The King sculpture is not the only example of deliberately and problematically selective quotation on the National Mall. The example that always comes to mind for me is the Thomas Jefferson Memorial, inside of which the Founding Father’s words are displayed. Panel Number 3 contains a ringing denunciation of slavery as “despotism” and a call for emancipation: "Nothing is more certainly written in the book of fate than that these people are to be free.” It stops there rather than including the next sentence: “Nor is it less certain that the two races, equally free, cannot live in the same government. Nature, habit, opinion has drawn indelible lines of distinction between them."
Here, Jefferson is arguably the beneficiary rather than victim of abbreviated quotation though it would be interesting to debate which of the two versions best expresses his larger legacy.
As John Adams famously said, facts are stubborn things. So are quotes, not least to the extent that we marshal them as “facts” in our arguments. For all our modern belief in questioning political authority, we still, across the spectrum, invoke textual authority (in fact, I just did that here). We cite the words and wisdom of great men and women because of the authors as well as the content, in the hope that our arguments might derive strength from their borrowed prestige. If they said it, it must be true.
Worse than selective quotation are spurious quotes or attributions of authorship. The most notorious example pertaining to the Founding Fathers is an antisemitic fabrication in which Benjamin Franklin purportedly warned the Constitutional Convention against Jewish influence in the new nation. Concocted by American right-wing extremists in the 1930s, it was widely cited by the Nazis and still circulates today among hate groups ranging from the KKK and neo-Nazi Aryan Nations and Stormfront to Hamas.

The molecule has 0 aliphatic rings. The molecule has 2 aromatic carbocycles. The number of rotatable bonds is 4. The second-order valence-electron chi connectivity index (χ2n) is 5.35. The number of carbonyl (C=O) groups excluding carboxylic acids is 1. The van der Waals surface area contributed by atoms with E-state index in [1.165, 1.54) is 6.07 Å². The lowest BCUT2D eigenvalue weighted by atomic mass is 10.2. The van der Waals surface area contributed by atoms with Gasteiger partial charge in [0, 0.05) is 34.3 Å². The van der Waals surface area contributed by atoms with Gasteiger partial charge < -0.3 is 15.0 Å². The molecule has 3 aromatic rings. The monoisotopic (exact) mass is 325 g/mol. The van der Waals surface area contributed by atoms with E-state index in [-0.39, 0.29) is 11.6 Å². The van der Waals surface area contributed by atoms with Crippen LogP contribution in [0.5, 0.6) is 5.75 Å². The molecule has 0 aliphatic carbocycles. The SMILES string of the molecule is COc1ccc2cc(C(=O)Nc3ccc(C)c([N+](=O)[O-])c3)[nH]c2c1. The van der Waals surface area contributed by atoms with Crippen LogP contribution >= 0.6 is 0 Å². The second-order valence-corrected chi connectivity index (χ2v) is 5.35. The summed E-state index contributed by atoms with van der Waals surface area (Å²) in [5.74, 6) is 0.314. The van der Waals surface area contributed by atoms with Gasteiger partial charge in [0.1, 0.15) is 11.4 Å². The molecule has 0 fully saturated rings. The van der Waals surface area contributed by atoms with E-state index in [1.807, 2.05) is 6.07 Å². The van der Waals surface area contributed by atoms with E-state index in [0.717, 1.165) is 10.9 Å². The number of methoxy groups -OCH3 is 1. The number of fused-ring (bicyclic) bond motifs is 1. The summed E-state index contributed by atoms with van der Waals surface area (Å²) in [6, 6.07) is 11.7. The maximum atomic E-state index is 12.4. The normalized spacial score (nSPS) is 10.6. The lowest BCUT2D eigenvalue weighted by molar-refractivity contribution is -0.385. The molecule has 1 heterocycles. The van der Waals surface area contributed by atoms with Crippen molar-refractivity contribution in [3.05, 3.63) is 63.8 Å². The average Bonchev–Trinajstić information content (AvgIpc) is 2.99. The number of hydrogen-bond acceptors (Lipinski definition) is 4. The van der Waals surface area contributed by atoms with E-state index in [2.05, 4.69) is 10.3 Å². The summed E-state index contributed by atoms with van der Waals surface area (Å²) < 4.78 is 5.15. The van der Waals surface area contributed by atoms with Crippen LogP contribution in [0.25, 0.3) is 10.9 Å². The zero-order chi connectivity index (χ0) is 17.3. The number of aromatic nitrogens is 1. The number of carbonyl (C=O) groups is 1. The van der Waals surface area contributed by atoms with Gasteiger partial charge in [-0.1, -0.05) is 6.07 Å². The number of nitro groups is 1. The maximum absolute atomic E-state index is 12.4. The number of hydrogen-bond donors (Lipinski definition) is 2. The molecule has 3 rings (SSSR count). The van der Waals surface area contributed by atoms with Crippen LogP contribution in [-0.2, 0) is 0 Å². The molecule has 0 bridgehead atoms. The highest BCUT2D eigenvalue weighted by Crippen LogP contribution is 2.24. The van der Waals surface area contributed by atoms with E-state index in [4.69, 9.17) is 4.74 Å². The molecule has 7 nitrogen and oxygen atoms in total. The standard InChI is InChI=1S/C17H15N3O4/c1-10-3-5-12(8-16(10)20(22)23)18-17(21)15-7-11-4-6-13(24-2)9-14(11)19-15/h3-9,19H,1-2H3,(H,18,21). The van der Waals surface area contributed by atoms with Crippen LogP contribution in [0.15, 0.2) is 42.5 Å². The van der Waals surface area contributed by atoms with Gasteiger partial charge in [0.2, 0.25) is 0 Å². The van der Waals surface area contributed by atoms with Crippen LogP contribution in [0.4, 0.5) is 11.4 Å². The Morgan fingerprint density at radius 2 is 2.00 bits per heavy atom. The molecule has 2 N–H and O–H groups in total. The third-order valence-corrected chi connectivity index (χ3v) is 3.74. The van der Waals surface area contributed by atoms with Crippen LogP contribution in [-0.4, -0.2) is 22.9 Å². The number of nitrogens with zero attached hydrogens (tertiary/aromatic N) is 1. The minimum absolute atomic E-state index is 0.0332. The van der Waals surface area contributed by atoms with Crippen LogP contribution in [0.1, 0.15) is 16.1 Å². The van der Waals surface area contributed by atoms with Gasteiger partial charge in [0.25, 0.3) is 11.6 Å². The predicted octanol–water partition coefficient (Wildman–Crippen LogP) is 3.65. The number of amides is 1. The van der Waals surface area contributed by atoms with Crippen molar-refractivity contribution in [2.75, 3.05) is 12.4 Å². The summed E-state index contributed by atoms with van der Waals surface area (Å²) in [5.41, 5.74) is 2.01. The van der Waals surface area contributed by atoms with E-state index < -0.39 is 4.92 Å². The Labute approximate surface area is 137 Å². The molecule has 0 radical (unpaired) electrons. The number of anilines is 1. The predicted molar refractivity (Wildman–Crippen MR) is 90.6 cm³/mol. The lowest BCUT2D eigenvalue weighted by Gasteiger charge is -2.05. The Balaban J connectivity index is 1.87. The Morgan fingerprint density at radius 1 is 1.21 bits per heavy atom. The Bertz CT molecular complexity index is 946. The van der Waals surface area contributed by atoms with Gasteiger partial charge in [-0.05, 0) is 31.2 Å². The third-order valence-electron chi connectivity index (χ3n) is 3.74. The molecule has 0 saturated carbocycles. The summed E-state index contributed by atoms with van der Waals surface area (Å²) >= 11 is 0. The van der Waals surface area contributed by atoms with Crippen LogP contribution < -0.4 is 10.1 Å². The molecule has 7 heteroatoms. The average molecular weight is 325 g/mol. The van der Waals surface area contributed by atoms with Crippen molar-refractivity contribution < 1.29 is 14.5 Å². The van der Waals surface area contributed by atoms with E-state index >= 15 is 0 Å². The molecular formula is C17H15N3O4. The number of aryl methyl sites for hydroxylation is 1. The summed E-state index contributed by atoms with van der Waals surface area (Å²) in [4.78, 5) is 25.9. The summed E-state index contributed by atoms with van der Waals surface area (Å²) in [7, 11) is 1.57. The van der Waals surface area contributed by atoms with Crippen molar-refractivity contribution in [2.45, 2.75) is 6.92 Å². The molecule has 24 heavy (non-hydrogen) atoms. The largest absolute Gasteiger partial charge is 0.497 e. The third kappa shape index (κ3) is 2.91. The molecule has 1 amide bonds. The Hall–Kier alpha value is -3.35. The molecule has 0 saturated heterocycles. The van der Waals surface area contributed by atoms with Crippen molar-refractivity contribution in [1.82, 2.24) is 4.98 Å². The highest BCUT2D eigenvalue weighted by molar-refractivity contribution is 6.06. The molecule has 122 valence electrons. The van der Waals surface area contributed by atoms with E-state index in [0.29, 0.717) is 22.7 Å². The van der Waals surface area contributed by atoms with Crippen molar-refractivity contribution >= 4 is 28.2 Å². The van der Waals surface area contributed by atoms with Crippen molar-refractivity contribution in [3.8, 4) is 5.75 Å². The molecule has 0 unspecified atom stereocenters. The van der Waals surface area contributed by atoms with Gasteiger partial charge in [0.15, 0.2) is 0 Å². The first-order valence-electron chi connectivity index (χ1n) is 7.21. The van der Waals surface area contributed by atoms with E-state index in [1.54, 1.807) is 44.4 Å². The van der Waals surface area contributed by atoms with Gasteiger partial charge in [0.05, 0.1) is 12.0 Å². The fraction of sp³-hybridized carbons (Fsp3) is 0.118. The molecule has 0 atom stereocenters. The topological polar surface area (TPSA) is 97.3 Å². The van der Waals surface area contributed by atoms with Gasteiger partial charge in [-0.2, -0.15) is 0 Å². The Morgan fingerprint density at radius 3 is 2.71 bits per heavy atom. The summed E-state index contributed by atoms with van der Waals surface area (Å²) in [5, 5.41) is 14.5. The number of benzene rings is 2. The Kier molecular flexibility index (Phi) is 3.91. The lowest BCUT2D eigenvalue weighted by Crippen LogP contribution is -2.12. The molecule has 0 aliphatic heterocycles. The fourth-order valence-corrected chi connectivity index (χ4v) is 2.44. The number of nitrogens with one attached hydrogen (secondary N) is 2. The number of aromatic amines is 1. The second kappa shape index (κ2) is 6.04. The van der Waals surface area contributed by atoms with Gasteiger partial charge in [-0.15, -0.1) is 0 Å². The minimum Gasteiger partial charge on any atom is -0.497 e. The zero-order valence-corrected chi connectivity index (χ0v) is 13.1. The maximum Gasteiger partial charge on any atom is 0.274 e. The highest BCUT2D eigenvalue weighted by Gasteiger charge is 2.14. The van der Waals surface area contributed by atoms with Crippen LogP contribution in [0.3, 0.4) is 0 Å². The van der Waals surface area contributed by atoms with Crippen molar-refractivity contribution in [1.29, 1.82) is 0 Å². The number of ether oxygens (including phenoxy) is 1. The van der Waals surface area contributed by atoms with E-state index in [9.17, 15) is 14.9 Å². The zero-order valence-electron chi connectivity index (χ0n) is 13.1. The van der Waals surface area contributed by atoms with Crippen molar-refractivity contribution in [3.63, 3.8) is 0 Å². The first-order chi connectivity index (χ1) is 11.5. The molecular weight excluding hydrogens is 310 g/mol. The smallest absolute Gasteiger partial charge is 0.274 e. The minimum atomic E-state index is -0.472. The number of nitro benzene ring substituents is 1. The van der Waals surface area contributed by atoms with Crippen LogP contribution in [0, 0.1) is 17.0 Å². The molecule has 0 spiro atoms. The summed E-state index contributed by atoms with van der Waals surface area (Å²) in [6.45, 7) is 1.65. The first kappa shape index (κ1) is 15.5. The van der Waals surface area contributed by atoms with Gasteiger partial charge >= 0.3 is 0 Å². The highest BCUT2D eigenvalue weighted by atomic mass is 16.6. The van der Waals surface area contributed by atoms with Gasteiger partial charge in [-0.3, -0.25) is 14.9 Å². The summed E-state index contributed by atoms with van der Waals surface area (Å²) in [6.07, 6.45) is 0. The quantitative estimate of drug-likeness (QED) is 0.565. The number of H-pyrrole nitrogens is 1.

Of course, false quotations can arise from cynical manipulation, misguided good intentions, or just plain ineptitude. Reverend King, poor man, has been a victim of all three: the latter, just months before the Memorial controversy broke.
Soon after President Obama announced the killing of Osama Bin Laden, there began to circulate a purported quotation by Martin Luther King that seemed tailor-made for the occasion:
I mourn the loss of thousands of precious lives, but I will not rejoice in the death of one, not even an enemy. Returning hate for hate multiplies hate, adding deeper darkness to a night already devoid of stars. Darkness cannot drive out darkness: only light can do that. Hate cannot drive out hate: only love can do that.We are familiar with the related phenomenon in the case of Nostradamus: every time a major world event occurs, someone either reinterprets a vague quatrain as a clear prophecy of the occurrence, or just invents a new one out of whole cloth. It was disheartening to think that Rev. King might be thus exploited and reduced to that status.
In this case, the explanation was a bit more complex but less malign. A Facebook user had apparently offered her personal reaction to the killing (the first sentence), followed by a quotation from King, naming him as the source of the latter. Other users then circulated the comment, without the quotation marks, carelessly attributing the whole to King.
As in other contexts: if it sounds too good (here, in the sense of appropriate) to be true, it probably is.
Unfortunately, deliberate manipulations of King’s writings also exist. The best example, i.e. the one with the longest “legs,” involves an alleged statement on the relation between Israel, Zionism, and antisemitism. Rev. King, who worked closely with many representatives of the Jewish community in the Civil Rights Movement, was a staunch opponent of antisemitism (“because bigotry in any form is an affront to us all”), and a believer in the necessity of a secure and democratic Jewish state, aware that criticism of Israel sometimes stemmed from or masked darker motives. His views on these issues are a matter of record.